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Daniel Gonzalez with students from his freshman cohort

Thanks to Pacific’s Community Involvement Program, Daniel Gonzalez (top), pictured here with three of his CIP freshman cohort, is realizing his dream to become a history teacher.

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Campus Life

Dreams rise from the ashes for Pacific student Daniel Gonzalez

Pacific’s Community Involvement Program gave Daniel Gonzalez renewed hope for a college education after his family experienced tragic loss.
Oct 3, 2017

Edison High School graduate Daniel Gonzalez '21 is a first-year student in Pacific's Community Involvement Program (CIP), a unique Pacific scholarship program for first-generation Stockton students. He is excited about his first year in college and the classes he is taking, and is already working with his freshman cohort on a community outreach project they will lead.

But only a few months ago, this possibility did not seem to be in his grasp. When tragedy struck one November day, everything changed for Daniel and his family.  

Nov. 15, 2016, began as an ordinary school day. Daniel, who kept a busy schedule of AP and college-prep courses, took a rare opportunity to sleep in that morning, as he didn't have a first period class that day.  

His father was working on the water heater in the garage when his younger brother heard an explosion and dashed outside to find their garage on fire. He quickly ran back in the house to wake Daniel. The two boys and their father were the only ones home at the time, as their older brother was at work and their mother was in Southern California tending an ailing grandfather. They watched the house go up in smoke with their father trapped inside. Firefighters rescued their father, but his burns were fatal. He passed away soon after arriving at the hospital.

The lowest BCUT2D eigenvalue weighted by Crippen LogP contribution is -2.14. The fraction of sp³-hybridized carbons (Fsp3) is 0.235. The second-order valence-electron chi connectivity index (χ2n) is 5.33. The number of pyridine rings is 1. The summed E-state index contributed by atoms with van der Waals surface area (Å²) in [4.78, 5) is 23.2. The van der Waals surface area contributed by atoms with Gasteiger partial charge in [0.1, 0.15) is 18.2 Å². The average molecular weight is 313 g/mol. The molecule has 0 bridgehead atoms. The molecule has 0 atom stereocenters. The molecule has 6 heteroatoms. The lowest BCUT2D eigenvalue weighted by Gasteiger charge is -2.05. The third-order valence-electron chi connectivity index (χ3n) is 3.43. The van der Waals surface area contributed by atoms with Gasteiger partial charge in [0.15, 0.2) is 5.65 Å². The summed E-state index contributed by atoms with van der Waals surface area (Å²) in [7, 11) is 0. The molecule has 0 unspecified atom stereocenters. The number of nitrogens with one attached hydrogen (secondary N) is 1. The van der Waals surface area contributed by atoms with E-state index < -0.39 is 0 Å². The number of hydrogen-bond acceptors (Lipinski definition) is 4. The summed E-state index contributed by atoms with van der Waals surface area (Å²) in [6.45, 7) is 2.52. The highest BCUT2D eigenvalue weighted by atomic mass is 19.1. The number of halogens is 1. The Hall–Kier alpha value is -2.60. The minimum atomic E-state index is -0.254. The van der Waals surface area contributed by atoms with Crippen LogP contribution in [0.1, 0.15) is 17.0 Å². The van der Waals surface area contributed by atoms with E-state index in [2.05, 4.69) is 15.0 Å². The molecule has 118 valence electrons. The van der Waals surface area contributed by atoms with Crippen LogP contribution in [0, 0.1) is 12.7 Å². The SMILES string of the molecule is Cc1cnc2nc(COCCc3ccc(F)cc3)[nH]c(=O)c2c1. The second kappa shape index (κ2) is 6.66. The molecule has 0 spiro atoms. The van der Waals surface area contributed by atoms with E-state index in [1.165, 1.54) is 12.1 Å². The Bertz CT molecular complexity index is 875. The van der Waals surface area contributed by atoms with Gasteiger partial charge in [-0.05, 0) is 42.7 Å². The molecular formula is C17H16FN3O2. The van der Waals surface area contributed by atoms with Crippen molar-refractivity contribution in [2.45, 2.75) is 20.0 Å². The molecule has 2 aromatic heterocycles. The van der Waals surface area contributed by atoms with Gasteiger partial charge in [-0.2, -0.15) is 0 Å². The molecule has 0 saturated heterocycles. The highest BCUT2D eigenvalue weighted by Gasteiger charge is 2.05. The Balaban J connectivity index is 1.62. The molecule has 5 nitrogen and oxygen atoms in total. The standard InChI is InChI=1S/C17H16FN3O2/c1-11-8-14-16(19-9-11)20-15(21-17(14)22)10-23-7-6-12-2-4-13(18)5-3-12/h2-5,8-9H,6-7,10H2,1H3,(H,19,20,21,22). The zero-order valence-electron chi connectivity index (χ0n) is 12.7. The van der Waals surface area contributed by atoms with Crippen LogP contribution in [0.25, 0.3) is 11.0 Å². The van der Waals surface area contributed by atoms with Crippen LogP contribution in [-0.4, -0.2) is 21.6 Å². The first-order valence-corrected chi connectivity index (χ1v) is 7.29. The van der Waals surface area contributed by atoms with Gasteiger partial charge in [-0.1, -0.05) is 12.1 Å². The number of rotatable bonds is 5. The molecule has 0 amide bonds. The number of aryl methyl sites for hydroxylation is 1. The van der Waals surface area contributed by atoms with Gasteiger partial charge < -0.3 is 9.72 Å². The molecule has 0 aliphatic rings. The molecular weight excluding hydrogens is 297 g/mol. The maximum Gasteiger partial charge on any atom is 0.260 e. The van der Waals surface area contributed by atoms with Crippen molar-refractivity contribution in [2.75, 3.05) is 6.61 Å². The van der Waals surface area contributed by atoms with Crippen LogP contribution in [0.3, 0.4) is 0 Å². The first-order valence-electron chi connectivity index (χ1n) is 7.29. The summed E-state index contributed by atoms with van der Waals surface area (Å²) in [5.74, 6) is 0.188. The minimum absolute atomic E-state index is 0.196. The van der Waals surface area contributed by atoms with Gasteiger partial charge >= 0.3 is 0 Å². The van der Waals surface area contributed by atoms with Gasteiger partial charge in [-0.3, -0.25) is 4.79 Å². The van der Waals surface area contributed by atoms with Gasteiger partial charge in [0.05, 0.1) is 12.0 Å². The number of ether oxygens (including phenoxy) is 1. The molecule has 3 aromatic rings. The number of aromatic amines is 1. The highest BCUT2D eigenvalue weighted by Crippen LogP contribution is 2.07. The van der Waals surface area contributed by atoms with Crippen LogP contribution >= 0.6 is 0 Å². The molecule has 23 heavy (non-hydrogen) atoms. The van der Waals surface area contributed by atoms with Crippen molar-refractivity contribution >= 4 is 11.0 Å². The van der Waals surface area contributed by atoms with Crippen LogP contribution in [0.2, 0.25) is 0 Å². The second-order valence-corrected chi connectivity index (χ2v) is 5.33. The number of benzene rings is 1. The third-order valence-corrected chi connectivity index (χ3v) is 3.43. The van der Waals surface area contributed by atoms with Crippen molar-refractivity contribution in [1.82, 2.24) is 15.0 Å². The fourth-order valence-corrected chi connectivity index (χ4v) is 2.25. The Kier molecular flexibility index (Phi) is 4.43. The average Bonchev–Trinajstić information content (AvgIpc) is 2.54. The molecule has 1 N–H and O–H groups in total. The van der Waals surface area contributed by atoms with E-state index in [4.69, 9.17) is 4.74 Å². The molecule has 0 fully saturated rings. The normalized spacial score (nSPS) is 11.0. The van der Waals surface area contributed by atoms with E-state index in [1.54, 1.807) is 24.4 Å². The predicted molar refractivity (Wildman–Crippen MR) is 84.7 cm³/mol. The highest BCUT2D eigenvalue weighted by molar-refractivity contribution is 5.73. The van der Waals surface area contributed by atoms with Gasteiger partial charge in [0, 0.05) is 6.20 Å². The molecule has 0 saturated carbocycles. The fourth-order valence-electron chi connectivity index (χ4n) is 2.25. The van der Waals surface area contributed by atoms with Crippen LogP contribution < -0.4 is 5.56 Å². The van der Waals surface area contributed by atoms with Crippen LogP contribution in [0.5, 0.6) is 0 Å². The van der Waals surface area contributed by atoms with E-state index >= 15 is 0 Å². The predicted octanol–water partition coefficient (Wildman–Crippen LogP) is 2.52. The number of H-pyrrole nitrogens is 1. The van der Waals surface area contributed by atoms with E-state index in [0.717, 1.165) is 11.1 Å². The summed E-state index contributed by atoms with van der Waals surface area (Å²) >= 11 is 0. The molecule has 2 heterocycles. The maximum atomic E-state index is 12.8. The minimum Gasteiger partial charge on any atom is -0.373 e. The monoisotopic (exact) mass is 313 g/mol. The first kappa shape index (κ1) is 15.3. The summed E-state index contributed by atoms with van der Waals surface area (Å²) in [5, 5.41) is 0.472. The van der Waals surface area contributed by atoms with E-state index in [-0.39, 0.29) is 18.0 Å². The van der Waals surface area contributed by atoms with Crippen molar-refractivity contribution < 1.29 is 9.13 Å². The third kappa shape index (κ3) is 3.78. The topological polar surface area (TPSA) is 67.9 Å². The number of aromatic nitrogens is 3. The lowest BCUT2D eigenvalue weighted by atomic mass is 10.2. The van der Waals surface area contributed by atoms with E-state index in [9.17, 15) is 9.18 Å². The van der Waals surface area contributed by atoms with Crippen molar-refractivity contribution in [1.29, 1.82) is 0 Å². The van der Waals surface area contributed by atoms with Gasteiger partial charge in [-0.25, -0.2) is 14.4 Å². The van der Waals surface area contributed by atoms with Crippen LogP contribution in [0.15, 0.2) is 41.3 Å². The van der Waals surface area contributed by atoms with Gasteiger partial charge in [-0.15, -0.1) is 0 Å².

The family lost everything, and along with it, Daniel saw his dreams for college going up in smoke. Now, he would need to stay close to help at home and work to help his family get by.  

"Money had always been tight, and after the fire it seemed like there was no way," Daniel said. The family had a modest income with both parents working in food service. Without their father, finances would be even tighter.  

The community, his school and family rallied to help them. A family member offered temporary lodging; community members, friends, family and school families donated clothing, furniture, household items and gift cards; the school held fundraisers; and a cousin started a gofundme campaign to help with expenses resulting from the tragedy.  

In the midst of it all, Grant Billingslea, a teacher at Edison High School, told Daniel about University of the Pacific's CIP program and encouraged him to apply. Daniel never thought he would be able to afford to attend University of the Pacific. He reached out to two of his former classmates, Javier Franco '20 and Romalyn Eleu '20, now sophomores in the CIP program, to find out more.